Two world wars naturally made their impact, as they did on other schools, but by the end of the century, West Buckland had survived all crises and dramas. Through its Direct Grant status and, later, through the Assisted Places scheme, both of which removed the barrier to good secondary education which stood in the way of bright children from poor homes, it had continued to widen its scope of opportunity for the neighbourhood. The opening of its gates to girls widened that scope further, and the development of a Preparatory School further still. It has grown to over 600 pupils – of whom about 120 are boarders – of both sexes, evenly split. It has been host to pupils from over fifty foreign countries too.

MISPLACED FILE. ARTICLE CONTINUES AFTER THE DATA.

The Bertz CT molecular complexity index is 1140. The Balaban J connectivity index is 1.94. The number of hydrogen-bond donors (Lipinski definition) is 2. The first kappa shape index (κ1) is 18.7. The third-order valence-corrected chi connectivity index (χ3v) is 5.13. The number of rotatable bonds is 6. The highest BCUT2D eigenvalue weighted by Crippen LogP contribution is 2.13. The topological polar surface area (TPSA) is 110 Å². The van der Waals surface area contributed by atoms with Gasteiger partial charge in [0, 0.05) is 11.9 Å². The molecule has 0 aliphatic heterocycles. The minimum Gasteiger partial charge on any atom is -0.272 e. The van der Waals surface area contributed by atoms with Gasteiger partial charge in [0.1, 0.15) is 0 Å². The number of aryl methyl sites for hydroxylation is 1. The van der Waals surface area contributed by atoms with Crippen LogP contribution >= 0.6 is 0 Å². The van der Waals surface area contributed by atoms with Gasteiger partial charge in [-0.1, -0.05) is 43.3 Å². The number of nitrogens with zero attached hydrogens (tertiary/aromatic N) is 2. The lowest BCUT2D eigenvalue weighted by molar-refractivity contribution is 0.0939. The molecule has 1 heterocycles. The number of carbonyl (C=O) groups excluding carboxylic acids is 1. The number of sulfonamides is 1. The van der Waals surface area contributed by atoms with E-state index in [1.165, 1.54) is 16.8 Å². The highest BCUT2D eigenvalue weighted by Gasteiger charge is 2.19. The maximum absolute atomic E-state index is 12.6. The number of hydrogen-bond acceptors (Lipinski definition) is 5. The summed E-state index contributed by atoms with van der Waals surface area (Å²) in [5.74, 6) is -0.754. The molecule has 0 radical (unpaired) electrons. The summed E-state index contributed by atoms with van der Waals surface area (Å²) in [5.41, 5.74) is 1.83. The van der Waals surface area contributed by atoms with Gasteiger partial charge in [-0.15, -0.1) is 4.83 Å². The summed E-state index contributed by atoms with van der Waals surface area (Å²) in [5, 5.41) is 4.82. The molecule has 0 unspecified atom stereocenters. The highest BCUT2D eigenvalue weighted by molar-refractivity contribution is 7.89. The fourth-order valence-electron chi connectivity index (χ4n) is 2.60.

It constantly tries to raise funds to develop its facilities, in sport and in the setting up of bursaries – to continue its policy of giving a chance to bright children from less fortunate backgrounds. In the twenty-first century, it continues to do its best for its pupils – still ordinary people – according to its lights, as it has always done, while at the same remaining loyal to the ideals and aspirations of the Revd. Brereton and Earl Fortescue. We like to think they would approve of what has been achieved. Brereton and Fortescue were forward thinking; so are we.
West Buckland’s Archivist